The polyalkyleneether glycols which are useful in the preparation of the polyurethane polymers which may be cured according to the process of the present invention are compounds which have the general formula H(OR),,OH,

wherein R is an alkylene radical and n is an integer suf-.

ficiently large that the glycol has a molecular weight of at least 750. Not all the alkylene radicals present need be the same. These glycols may be derived by the polymerization of cyclic ethers, such as alkyleneoxides or dioxolane or by the condensation of glycols. The pre-. ferred polyalkyleneether glycol is polytetramethyleneether glycol, also known as polybutyleneether glycol. Polyethyleneether glycol, polypropyleneether glycol.

1,2-polydimethylethyleneether glycol and polydecamethyl-i eneether glycol are other typical representatives of this class.

Any of a wide variety of organic diisocyanates may be employed to react with the glycols to prepare these polyurethane polymers, including aromatic, aliphatic and cycloaliphatic diisocyanates and combinations of these types. It is to be understood that mixtures of two or more organic diisocyanatesmay be used. Representative compounds include toluene-2,4-diisocyanate, m-phenylene diisocyanate, 4-chloro-l,3-phenylene diisocyanate, 4-4- biphenylene diisocyanate, 1,5-naphthylene diisocyanate, 1,4-tetramethylene diisocyanate, 1,6-hexamethylene diisocyanate,- 1,10-decamethylene diisocyanate, l,4-cyclo hexylene diisocyanate, 4,4'-rnethylene-bis-(cyclohexyl isocyanate) and 1,S-tetrahydronaphthylene diisocyanate. Arylene diisocyanates, i. e., those in which each of the two isocyanate groups is attached directly to an aromatic ring, are preferred. Compounds such as toluene-2,4-diisocyanate in which the two isocyanate groups differ in methyl]-1,3-propanediol, 2,2 (allylimino)-diethanol, 2-

reactivity are particularly desirable.

The non-polymeric glycols which are used in the preparation of these polyurethane polymers are compounds which should have molecular weights below about 200. In general, it is desirable that the side chain con-v (allyloxy) methyl] 1, 3 -prop anediol, methoxyphenoxy) -1,2propanediol.

As has been mentioned above, the polyurethane polymers which are cured according to the process of the present invention have side chains containing terminal CH=CH groups. These side chains serve as potential curing sites and it is by means of these side chains that the polymers may be cured by the sulfur curing process of this invention. There should be at least one of these side chains present for every 8000 units of molecular weight of polymer in order to assurethe presence of a suificient number of sites so that thepolymer can be efand 3-{4-allyl-2- fectively cured. It is tobe understood that there may be more side chains present and that the number of side chains may be in excess of the number actually utilized in the curing step. On the average, it is preferred to have not more than about one side chain per 500 units of molecular Weight of polymer.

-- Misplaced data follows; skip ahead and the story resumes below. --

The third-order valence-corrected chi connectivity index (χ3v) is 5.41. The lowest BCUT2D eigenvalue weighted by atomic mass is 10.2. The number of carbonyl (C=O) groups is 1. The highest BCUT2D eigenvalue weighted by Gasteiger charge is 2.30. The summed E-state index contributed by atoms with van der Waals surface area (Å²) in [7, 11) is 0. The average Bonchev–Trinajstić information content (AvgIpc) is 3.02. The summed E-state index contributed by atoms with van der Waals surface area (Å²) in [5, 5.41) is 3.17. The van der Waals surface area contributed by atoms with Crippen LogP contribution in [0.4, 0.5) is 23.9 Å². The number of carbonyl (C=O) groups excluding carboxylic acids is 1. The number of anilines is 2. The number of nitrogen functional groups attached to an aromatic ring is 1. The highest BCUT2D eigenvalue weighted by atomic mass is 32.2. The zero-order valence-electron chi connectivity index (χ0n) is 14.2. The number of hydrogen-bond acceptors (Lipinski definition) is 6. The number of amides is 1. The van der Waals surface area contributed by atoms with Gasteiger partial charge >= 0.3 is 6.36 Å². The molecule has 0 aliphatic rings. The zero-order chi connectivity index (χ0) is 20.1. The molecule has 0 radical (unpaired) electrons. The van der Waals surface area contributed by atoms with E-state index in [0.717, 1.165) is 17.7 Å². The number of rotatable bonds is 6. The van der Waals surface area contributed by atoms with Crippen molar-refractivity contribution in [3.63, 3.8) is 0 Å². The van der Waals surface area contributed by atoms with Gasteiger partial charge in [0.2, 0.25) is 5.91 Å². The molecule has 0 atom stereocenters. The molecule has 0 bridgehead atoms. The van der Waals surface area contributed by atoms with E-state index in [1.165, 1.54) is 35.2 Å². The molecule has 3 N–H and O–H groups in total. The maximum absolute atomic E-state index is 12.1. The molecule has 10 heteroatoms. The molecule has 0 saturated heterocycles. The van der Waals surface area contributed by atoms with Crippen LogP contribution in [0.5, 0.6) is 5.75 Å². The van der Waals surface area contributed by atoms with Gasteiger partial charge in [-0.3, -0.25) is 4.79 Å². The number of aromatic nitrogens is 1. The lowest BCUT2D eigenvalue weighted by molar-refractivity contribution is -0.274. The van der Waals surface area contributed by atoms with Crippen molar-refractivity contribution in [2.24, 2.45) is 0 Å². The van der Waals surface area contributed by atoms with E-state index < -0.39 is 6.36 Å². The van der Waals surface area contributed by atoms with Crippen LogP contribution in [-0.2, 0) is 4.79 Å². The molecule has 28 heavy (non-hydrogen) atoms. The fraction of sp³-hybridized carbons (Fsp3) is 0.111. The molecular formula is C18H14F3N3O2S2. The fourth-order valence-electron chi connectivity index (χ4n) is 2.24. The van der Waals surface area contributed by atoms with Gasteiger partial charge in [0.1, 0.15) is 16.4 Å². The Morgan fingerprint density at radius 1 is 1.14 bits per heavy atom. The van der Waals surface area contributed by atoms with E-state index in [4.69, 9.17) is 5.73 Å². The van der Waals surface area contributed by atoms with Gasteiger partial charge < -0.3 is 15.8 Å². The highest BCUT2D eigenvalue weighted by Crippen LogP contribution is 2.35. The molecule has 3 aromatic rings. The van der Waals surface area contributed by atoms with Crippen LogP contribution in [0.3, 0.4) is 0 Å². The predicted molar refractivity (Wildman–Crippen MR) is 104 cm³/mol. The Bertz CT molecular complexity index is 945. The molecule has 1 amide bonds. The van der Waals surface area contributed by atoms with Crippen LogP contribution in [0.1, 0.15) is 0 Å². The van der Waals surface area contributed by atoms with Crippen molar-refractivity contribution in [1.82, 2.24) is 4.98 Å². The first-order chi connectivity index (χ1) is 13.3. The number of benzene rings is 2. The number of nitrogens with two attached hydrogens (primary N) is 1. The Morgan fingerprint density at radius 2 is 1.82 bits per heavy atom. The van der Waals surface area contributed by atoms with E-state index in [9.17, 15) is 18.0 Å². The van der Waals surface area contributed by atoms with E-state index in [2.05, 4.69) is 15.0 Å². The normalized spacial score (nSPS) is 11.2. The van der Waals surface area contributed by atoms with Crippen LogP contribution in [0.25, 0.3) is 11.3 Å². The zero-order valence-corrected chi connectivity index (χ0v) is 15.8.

The curing process of the present invention involves the use of three essential ingredients, i. e., sulfur, 2,2- dithiobisbenzothiazole, and a zinc halide complex. Conventional elastomer processing steps may be used in the fabrication of cured articles. In carrying out the process of the present invention for molded articles, the uncured polyurethane polymer is normally milled to a smooth sheet on a rubber mill and the various ingredients are incorporated with the polymer on the mill. The stock is then sheeted off the mill, placed in a suitable mold, which is then closed, and the curing process is completed by heating the mold under pressure. The temperature and time used to eflFect a cure are interrelated with the higher temperatures requiring shorter times. There is, of course, an upper limit on the temperature which may be used; however, in general temperatures of from about 100- 170 C. are useful with curing times of from about one half to three hours. The preferred temperatures which are used to effect the cure range from about 100-150 C.

The amount of sulfur which is used may range from about 0.5 to 2 parts per 100 parts of polyurethane polymer. It is to be understood that somewhat greater or lesser amounts of sulfur may be used with the greater amounts giving a progressively increasing tighter cure which is shown by an increased modulus. The amount of 2,2'-dithiobisbenzothiazole which is used should range from about 2 to 4 parts per 100 parts of elastomer; however, it is to be understood that here again greater or lesser amounts may be used. In general, it is desirable to have a weight ratio of sulfur to 2,2'-dithiobisbenzothiazole of less than 1:1, with a preferred weight ratio range being from 1:2 to 1:4.